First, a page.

TOWSON, MD (November 2, 2018) – At 2:00 a.m., Sunday, November 4, 2018, Daylight Saving Time ends and everyone will turn their clocks back one hour. AAA Mid-Atlantic and the Mid-Atlantic Foundation for Safety and Education warn motorists to be prepared for sun glare during their Monday morning commute and for reduced visibility on the road during their Monday evening commute.
The time change can cause disturbed sleep patterns, and when combined with the earlier dusk and darkness during the evening commute, become a formula for drowsy driving and fatigue-related crashes – conditions many drivers may be unaware of during the time change.
When clocks “fall back” in autumn, drowsy driving becomes a significant threat to motorists, cautions AAA Mid-Atlantic. That is because their evening commute will now take place in darkness.
“While many will enjoy an extra hour of sleep this weekend, few commuters and motorists realize the added dangers that can come as the result of a time change – especially when they are behind the wheel,” said Ragina Cooper Averella, Manager of Public and Government Affairs for AAA Mid-Atlantic. “This one hour shift in time during the fall not only creates darker driving conditions, it can also disturb sleep patterns, perhaps even resulting in drowsy driving episodes.”
Research from the AAA Foundation for Traffic Safety report on sleep deprivation and motor vehicle crashes shows that drivers who miss between one to two hours of the recommended seven hours of sleep in a 24-hour period nearly double their risk for a crash. With drowsy driving involved in more than one in five fatal crashes on U.S. roadways each year, getting less than seven hours of sleep may have deadly consequences.
In addition, data from the 2017 AAA Foundation for Traffic Safety Culture Index study, shows that nearly all motorists (95.2%) view drowsy driving as a serious threat to their safety and a completely unacceptable behavior; yet, approximately 3 in 10, nearly 31 percent, admit to driving when they were so tired that they had a hard time keeping their eyes open at some point in the past month. Of the surveyed drivers, 42.4 percent indicated that they have at least one or more days when they get less than six hours of sleep in a typical week.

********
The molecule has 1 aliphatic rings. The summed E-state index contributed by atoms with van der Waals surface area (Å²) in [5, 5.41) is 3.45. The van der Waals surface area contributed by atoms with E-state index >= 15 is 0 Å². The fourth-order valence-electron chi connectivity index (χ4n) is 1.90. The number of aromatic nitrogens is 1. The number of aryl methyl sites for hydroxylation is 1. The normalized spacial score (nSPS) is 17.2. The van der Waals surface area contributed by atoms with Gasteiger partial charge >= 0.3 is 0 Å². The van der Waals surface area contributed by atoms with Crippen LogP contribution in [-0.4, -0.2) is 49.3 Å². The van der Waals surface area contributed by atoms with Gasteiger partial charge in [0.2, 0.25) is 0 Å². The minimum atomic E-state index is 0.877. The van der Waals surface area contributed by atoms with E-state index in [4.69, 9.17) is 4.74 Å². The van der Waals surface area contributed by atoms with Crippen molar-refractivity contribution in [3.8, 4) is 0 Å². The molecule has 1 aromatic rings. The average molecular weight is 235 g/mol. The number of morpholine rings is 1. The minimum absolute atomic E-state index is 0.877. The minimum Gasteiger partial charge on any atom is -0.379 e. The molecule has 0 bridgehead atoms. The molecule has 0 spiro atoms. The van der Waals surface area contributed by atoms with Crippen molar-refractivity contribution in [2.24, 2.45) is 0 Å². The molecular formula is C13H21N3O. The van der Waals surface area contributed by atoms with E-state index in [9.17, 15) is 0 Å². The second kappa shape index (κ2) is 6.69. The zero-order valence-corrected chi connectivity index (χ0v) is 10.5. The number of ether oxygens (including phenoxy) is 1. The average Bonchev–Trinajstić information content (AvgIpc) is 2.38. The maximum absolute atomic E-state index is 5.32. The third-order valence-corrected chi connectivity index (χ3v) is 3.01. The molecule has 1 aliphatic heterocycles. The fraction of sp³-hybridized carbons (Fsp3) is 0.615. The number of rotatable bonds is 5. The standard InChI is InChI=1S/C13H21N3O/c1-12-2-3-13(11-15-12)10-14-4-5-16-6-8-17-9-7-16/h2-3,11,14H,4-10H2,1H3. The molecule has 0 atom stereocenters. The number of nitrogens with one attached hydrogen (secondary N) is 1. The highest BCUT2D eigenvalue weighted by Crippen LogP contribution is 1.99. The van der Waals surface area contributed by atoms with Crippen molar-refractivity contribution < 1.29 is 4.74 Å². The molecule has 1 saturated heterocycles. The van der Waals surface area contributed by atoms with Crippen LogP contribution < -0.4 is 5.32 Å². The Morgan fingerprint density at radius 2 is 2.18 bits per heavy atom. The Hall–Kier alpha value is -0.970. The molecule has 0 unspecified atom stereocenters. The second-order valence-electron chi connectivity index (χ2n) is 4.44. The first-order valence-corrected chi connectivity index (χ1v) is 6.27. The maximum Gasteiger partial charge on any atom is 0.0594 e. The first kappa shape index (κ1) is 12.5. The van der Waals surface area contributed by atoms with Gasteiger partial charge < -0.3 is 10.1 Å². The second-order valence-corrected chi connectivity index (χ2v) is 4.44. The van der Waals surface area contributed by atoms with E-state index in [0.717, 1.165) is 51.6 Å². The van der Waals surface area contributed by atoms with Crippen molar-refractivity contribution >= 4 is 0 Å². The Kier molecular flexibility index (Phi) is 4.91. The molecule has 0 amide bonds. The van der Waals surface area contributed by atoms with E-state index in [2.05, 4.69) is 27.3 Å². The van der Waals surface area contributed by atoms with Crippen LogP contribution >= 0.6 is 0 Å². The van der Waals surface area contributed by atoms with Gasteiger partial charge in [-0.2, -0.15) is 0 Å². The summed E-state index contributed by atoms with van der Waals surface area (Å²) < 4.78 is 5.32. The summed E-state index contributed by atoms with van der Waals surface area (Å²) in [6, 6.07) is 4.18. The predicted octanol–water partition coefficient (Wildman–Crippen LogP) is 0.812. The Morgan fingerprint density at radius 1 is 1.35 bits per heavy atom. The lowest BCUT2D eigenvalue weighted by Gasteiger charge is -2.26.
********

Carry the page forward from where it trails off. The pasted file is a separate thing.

Sleep-deprived drivers cause more than 6,400 deaths and 50,000 debilitating injuries on American roadways each year, according to the National Sleep Foundation (NSF).
AAA Mid-Atlantic Tips for Drivers
- Slow down.
- Turn on your headlights to become more visible during early morning and evening hours.
- Keep vehicle headlights and windows (inside and out) clean.
- Do not use high beams when other cars or pedestrians are around.
- Yield the right of way to pedestrians in crosswalks and do not pass vehicles stopped at crosswalks.
AAA Mid-Atlantic Tips for Pedestrians and Bicyclists
- Cross only at intersections. Look left, right and left again and only cross when it is clear. Do not jaywalk.
- Cross at the corner - not in the middle of the street or between parked cars.
- Avoid walking in traffic where there are no sidewalks or crosswalks. If you have to walk on a road that does not have sidewalks, walk facing traffic.
- Evaluate the distance and speed of oncoming traffic before you step out into the street.
- Wear bright colors or reflective clothing if you are walking or biking near traffic at night. Carry a flashlight when walking in the dark.
- Avoid listening to music or make sure it is at a low volume so you can hear danger approaching.
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AAA provides automotive, travel and insurance services to over 59 million members nationwide and more than 975,000 members in Maryland. AAA advocates for the safety and mobility of its members and has been committed to outstanding road service for more than 100 years. The not-for-profit, fully tax-paying member organization works on behalf of motorists, who can now map a route, find local gas prices, discover discounts, book a hotel and track their roadside assistance service with the AAA Mobile app for iPhone, iPad and Android. For more information, visit AAA.com.